Tomorrow our country will celebrate Juneteenth, which is now a national holiday marking the emancipation of slaves in the state of Texas on June 19th, 1865. While the Emancipation Proclamation took effect on January 1st, 1863, slaves in Texas did not hear about it until June 19th, two and a half years later. For many African Americans, June 19th is a holiday of freedom and celebration, representing a time of long-awaited rescue.

If this is not our cultural experience, we can reflect with empathy on times that our families of origin have experienced freedom or the feelings we may have about the Fourth of July. This week, the Senate voted unanimously to make Juneteenth a national holiday, and one we can all learn about as we continue to make our world a place of freedom for all.

Conflict, neighboring, and family of origin relationships all take a lot of grace and empathy. So, this weekend, I challenge you: lean into your empathy muscles as we celebrate Juneteenth and Father’s Day, and as we explore the nature of conflict together with Paul.

See you Sunday,
Pastor Allee

Posted by Allee Willcox with

Time to Disconnect

“Come to me, all you that are weary and are carrying heavy burdens, and I will give you rest. Take my yoke upon you and learn from me; for I am gentle and humble in heart, and you will find rest for your souls.” Matthew 11:28-29
 
Just reading the above verse brings a sense of peace and calm to my heart. Maybe you feel the same. There is something so gracious, so reassuring about this promise of Jesus, the promise of rest in his presence. I feel the same way about the words of Psalm 23, “The Lord is my shepherd, I shall not want. He makes me lie down in green pastures; he leads me beside still waters; he restores my soul.”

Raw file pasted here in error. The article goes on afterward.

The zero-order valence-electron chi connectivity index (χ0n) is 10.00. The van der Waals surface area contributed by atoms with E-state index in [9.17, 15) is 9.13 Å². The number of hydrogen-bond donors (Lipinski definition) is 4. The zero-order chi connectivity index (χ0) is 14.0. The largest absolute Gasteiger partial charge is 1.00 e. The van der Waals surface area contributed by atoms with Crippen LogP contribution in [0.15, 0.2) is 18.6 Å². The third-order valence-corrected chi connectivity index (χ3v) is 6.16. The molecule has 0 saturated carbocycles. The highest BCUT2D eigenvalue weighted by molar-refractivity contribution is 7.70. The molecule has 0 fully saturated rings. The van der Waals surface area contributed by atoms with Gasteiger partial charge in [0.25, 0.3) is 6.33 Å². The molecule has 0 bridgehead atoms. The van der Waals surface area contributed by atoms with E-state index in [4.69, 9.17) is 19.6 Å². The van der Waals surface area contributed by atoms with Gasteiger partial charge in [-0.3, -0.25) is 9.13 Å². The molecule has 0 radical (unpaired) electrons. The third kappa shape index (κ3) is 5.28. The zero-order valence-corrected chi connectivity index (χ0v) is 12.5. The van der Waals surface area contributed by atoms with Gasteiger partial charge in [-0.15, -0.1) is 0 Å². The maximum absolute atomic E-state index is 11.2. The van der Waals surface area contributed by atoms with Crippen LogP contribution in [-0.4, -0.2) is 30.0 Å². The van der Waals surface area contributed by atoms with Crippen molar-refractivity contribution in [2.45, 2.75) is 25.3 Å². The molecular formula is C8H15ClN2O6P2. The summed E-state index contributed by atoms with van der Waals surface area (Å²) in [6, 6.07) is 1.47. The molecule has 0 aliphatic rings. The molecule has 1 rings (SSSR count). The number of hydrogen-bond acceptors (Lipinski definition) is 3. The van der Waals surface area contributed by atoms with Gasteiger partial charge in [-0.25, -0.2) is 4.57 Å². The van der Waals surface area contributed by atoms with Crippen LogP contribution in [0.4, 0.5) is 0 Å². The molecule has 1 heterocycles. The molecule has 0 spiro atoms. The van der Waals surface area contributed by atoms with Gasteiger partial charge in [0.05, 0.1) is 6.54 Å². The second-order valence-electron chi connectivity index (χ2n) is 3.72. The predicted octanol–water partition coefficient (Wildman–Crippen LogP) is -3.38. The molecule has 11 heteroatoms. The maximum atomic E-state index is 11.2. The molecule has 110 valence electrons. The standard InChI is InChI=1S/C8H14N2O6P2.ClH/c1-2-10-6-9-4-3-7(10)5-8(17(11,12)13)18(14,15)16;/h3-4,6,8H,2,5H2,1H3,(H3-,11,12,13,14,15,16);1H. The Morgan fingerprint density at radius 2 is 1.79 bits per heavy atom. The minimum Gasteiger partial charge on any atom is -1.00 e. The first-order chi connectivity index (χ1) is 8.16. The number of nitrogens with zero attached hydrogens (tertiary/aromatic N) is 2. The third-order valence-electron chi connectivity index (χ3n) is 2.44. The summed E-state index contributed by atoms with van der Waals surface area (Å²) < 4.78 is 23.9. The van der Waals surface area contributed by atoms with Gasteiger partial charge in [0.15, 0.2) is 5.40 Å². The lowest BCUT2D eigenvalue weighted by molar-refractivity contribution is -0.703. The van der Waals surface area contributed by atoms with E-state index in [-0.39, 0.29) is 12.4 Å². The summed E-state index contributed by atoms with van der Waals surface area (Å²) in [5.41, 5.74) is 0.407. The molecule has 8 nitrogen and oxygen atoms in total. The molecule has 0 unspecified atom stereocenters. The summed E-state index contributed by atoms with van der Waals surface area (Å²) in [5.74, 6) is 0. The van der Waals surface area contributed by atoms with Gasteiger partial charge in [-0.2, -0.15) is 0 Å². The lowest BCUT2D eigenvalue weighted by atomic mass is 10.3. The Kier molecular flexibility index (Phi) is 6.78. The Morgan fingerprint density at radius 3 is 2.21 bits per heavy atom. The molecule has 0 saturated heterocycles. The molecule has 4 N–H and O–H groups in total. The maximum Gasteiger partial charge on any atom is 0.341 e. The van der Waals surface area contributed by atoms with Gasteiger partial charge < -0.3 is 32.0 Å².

One of the realities of pastoral ministry is that it is a 24/7 kind of vocation. It’s not just that we can get a call at any time of day or night and need to respond, although that is true enough. But also the work and demands of producing sermons, teaching classes, writing devotions, “E-Letters” like this, are something that occupies your mind all the time. In a way, that is a good thing. I talked about my creative process for worship and sermon prep each week for our recent podcast. Because I plan out themes and topics for messages for long stretches at a time, it enables me to notice things that I read, hear on the news, or see in a movie or any ordinary experience to become potential “grist for the mill” that is theological and biblical reflection. That is one of the many exciting parts of ministry.
 
However, at the same time, it can also become draining. Doing this work week after week, year after year, can catch up with you. No matter how hard you try to maintain a healthy balance and rhythm to life and ministry, there comes a time when you need an extended period to disconnect from the demands and the routine of daily ministry and recharge your spiritual and vocational battery. Fortunately, in recognition of this reality, the Book of Discipline of the UM Church includes recommendations for renewal leaves for the spiritual renewal and refreshment of clergy from time to time.